Last edited: Jun 1, 2016
  6. jaguar

    jaguar Well-Known Member

    coat hanger wire should work. If the wire movement is too little then use a longer section. I used a short spoke from a 20" wheel and the movement was almost 1/4".
    it's best to balance for top RPM because the forces are the strongest there.
    But actually a good balanced engine gives little vibration throughout the whole RPM range.
     
    Last edited: Jun 1, 2016
    FurryOnTheInside likes this.
  7. Wolfshoes

    Wolfshoes Member

    Perhaps a lazer pen or device would better visualize the motion than a spoke. I see online they can cost as little as $6. I'm going to do the test of crank balance. The test looks like a good sanity test of an engine before moving forward with higher compression.
    Back around 1970 Suzuki would offer what I used to call a "hop up kit" of parts for your 125cc $550 two cycle enduro that in a afternoon of swapping parts would raise the rpms from 7000 to 10000. My bike was bumblebee yellow with a black stripe on the engine and was fast enough without the kit. My buddy with the blue bike, not exceptionally up to speed with do it yourself mods, had as I remember, a vibration free but noisy racing bike before dinner.
     
  8. jaguar

    jaguar Well-Known Member

    I have a laser I can try at night but I doubt it will be as good as a wire. That is because the wire can amplify the movement and make it more obvious to the human eye.
     
  9. 45u

    45u Active Member

    [QUOTE
    If my crank is out of true in another plane this could be an impossible task though as I don't think I can get it trued. I wonder if it can be partially remedied by another hole...[/QUOTE]

    If the crank is out of true then putting more holes in it is not fixing the problem. If you lived near me I would check and true it for nothing.
     
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  10. Frankfort MB's

    Frankfort MB's Well-Known Member

    If it's out of balance then it would cause vibration as much as an out of true crank
     
  11. jaguar

    jaguar Well-Known Member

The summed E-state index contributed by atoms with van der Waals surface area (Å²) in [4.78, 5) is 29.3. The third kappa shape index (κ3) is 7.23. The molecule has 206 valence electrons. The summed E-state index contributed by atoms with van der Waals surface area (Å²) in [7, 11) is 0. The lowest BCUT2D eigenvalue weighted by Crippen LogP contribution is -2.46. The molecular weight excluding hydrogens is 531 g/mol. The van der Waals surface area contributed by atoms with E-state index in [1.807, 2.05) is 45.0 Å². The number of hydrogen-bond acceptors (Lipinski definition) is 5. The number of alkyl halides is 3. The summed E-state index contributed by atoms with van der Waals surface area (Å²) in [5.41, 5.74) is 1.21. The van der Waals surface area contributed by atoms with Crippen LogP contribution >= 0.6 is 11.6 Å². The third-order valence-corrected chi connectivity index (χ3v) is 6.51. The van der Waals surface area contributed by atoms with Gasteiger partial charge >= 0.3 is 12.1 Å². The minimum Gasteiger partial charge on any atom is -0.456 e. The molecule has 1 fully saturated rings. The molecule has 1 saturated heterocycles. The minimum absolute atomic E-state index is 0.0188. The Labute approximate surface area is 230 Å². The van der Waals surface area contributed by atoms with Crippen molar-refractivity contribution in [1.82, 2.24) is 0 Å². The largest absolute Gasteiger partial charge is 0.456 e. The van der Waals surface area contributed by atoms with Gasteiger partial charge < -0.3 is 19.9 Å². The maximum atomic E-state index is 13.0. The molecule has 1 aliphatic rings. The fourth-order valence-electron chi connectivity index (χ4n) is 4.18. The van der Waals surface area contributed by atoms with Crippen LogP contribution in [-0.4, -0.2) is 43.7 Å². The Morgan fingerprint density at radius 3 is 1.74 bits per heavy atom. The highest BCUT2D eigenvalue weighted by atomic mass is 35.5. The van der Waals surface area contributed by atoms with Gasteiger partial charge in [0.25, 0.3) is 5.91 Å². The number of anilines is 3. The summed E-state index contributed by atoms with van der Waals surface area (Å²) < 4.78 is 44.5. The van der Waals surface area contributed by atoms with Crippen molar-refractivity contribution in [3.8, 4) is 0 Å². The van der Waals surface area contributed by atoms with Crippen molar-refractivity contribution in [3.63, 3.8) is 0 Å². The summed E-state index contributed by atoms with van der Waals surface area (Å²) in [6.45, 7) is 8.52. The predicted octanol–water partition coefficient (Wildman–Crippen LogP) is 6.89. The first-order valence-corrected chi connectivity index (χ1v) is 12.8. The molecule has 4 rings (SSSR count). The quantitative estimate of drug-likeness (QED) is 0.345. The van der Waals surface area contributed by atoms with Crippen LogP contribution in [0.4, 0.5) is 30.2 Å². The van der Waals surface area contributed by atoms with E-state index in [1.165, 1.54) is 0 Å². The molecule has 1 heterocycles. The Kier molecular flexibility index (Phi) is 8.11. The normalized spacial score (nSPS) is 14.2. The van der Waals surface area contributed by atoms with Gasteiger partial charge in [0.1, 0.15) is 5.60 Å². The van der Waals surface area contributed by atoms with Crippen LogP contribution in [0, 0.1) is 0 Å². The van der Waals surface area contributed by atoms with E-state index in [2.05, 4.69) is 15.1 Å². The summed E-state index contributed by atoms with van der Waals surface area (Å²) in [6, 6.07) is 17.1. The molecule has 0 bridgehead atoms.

If you both ar referring to the crank wheels having additional weight due to manufacturing irregularities then you are right, unless the location of the additional weight is near the crank pin or on the opposite side.
    It best to have it pressed apart and checked on a lathe that it is perfectly round.
    But really that is nit picking.
    I'm sure my old crank was as out of round as any of them but by drilling two 9mm holes it became almost as good as any two stroke I've ever ridden.
    Worry about the big stuff before worrying about the little stuff.
     
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  12. HeadSmess

    HeadSmess Well-Known Member

    shhhh, dont tell him you smoke or he really WILL have a freak out at you! ;)


    does it have to be the spoke off of a 26" wheel or can i use one from a 27" cus i got a whole stack lying around?

    how do i get the spoke out from behind the freewheel, dangnammit?

    answers! i DEMAND EFFING ANSWERS!
     
  13. FurryOnTheInside

    FurryOnTheInside Active Member

    If the crank is out of true then putting more holes in it is not fixing the problem. If you lived near me I would check and true it for nothing.[/QUOTE]
    Out of balance or eccentric with a heavy side that isn't in line with or opposite the big end bearing, is what I meant.. Now I'm not sure what out if true means, wobbly like a bent wheel rim? Thanks for the hypothetical kind offer, if I lived near you I would take up that offer! :)
     
  14. jaguar

    jaguar Well-Known Member

    check out my video about crank balance:
     
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  15. jaguar

    jaguar Well-Known Member

    I just used a laser light to substitute for the spoke and the direction of movement was the same although very small. So I think the spoke is an excellent way to demonstrate the direction of engine movement/vibration because it amplifies the movement.
     
  16. Wolfshoes

    Wolfshoes Member

    Perhaps stick a small curved mirror, like the ones used as a auto rear view mirror add on, to the side of the motor, point the lazer at the mirror and view the reflection.
     
  17. jaguar

    jaguar Well-Known Member

    that would work but you'd have to move the mirror around till its plane of amplification is at the same axis as the laser movement.

    It's so cheap and easy to use a bicycle spoke.
    I'm really disappointed that no one has done the test yet.
     
    FurryOnTheInside likes this.
  18. FurryOnTheInside

    FurryOnTheInside Active Member

    If my engine was rebuilt and running yet I would as I'm interested in any and all comparative tests.
    To make it a standardised test so that we can compare bikes it needs something we all have, and we don't all have a bmx spoke, and those vary in length for flange width and spoke lacing pattern anyway..
    So I wonder if the (measured and possibly cut) inside part of a Biro pen will work? It is shorter but has a bit more flex, still some mass to give it enertia so it should wiggle I think... What do you think?
     
  19. Wolfshoes

    Wolfshoes Member

    In doing the spoke test to a bike, I did run into what is believed to be harmonic frame vibration at throttle midrange. The engine may be in better than average balance out of luck. I'll run the test again.
     
  20. FurryOnTheInside

    FurryOnTheInside Active Member

    We're you sitting on the bike or just holding the handlebar? brakes on fully/not? I'm sure the mass added to the bike matters to the test and to the experience..